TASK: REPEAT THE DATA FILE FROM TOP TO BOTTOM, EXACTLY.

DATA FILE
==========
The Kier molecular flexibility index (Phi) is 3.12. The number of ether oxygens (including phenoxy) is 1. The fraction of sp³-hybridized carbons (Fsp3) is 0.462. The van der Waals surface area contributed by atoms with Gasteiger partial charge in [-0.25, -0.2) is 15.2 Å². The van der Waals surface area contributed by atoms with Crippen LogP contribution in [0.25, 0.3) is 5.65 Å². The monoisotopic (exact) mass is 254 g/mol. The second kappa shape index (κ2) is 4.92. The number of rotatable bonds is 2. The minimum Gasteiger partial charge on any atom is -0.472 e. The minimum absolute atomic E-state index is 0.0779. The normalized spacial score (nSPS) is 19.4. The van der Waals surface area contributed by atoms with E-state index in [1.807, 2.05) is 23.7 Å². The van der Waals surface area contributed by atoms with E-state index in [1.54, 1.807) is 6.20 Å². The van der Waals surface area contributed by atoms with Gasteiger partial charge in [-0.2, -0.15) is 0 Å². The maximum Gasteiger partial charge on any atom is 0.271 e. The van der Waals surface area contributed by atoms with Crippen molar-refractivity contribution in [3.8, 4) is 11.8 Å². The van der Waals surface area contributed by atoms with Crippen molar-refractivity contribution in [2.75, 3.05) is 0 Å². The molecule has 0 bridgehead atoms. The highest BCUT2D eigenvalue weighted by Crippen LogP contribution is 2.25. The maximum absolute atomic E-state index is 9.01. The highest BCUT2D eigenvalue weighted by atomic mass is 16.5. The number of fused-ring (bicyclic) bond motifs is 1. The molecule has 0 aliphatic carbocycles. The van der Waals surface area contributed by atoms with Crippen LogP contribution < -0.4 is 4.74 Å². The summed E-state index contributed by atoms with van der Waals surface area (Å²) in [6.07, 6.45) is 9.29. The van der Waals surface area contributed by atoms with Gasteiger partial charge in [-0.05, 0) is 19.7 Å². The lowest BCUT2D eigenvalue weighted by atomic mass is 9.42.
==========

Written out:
The Kier molecular flexibility index (Phi) is 3.12. The number of ether oxygens (including phenoxy) is 1. The fraction of sp³-hybridized carbons (Fsp3) is 0.462. The van der Waals surface area contributed by atoms with Gasteiger partial charge in [-0.25, -0.2) is 15.2 Å². The van der Waals surface area contributed by atoms with Crippen LogP contribution in [0.25, 0.3) is 5.65 Å². The monoisotopic (exact) mass is 254 g/mol. The second kappa shape index (κ2) is 4.92. The number of rotatable bonds is 2. The minimum Gasteiger partial charge on any atom is -0.472 e. The minimum absolute atomic E-state index is 0.0779. The normalized spacial score (nSPS) is 19.4. The van der Waals surface area contributed by atoms with E-state index in [1.807, 2.05) is 23.7 Å². The van der Waals surface area contributed by atoms with E-state index in [1.54, 1.807) is 6.20 Å². The van der Waals surface area contributed by atoms with Gasteiger partial charge in [-0.2, -0.15) is 0 Å². The maximum Gasteiger partial charge on any atom is 0.271 e. The van der Waals surface area contributed by atoms with Crippen molar-refractivity contribution in [3.8, 4) is 11.8 Å². The van der Waals surface area contributed by atoms with Crippen molar-refractivity contribution in [2.75, 3.05) is 0 Å². The molecule has 0 bridgehead atoms. The highest BCUT2D eigenvalue weighted by Crippen LogP contribution is 2.25. The maximum absolute atomic E-state index is 9.01. The highest BCUT2D eigenvalue weighted by atomic mass is 16.5. The number of fused-ring (bicyclic) bond motifs is 1. The molecule has 0 aliphatic carbocycles. The van der Waals surface area contributed by atoms with Crippen LogP contribution < -0.4 is 4.74 Å². The summed E-state index contributed by atoms with van der Waals surface area (Å²) in [6.07, 6.45) is 9.29. The van der Waals surface area contributed by atoms with Gasteiger partial charge in [-0.05, 0) is 19.7 Å². The lowest BCUT2D eigenvalue weighted by atomic mass is 9.42.